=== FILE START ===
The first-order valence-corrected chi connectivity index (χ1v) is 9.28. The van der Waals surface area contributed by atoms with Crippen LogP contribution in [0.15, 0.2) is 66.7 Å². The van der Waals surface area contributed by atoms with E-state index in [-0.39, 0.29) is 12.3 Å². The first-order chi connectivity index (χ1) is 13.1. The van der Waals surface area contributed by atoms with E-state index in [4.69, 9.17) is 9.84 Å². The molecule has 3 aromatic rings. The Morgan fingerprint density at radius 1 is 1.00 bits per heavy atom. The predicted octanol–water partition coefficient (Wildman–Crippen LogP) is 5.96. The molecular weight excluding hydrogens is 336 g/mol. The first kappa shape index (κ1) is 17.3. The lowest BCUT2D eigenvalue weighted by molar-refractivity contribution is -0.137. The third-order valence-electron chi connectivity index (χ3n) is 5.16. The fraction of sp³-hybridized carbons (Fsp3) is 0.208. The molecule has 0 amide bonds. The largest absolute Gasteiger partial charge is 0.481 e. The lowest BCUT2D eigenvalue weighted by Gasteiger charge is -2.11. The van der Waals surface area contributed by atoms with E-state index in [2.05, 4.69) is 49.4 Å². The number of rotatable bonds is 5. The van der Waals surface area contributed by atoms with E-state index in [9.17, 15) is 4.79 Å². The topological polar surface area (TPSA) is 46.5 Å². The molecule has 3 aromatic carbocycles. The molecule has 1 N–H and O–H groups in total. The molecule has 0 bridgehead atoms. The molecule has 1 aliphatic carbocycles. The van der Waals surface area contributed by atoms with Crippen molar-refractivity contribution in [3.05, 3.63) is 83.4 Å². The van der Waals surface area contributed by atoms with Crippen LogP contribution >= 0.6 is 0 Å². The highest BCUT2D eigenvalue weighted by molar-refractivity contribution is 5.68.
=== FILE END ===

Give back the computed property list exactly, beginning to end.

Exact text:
The first-order valence-corrected chi connectivity index (χ1v) is 9.28. The van der Waals surface area contributed by atoms with Crippen LogP contribution in [0.15, 0.2) is 66.7 Å². The van der Waals surface area contributed by atoms with E-state index in [-0.39, 0.29) is 12.3 Å². The first-order chi connectivity index (χ1) is 13.1. The van der Waals surface area contributed by atoms with E-state index in [4.69, 9.17) is 9.84 Å². The molecule has 3 aromatic rings. The Morgan fingerprint density at radius 1 is 1.00 bits per heavy atom. The predicted octanol–water partition coefficient (Wildman–Crippen LogP) is 5.96. The molecular weight excluding hydrogens is 336 g/mol. The first kappa shape index (κ1) is 17.3. The lowest BCUT2D eigenvalue weighted by molar-refractivity contribution is -0.137. The third-order valence-electron chi connectivity index (χ3n) is 5.16. The fraction of sp³-hybridized carbons (Fsp3) is 0.208. The molecule has 0 amide bonds. The largest absolute Gasteiger partial charge is 0.481 e. The lowest BCUT2D eigenvalue weighted by Gasteiger charge is -2.11. The van der Waals surface area contributed by atoms with E-state index in [2.05, 4.69) is 49.4 Å². The number of rotatable bonds is 5. The van der Waals surface area contributed by atoms with E-state index in [9.17, 15) is 4.79 Å². The topological polar surface area (TPSA) is 46.5 Å². The molecule has 3 aromatic carbocycles. The molecule has 1 N–H and O–H groups in total. The molecule has 0 bridgehead atoms. The molecule has 1 aliphatic carbocycles. The van der Waals surface area contributed by atoms with Crippen molar-refractivity contribution in [3.05, 3.63) is 83.4 Å². The van der Waals surface area contributed by atoms with Crippen LogP contribution >= 0.6 is 0 Å². The highest BCUT2D eigenvalue weighted by molar-refractivity contribution is 5.68.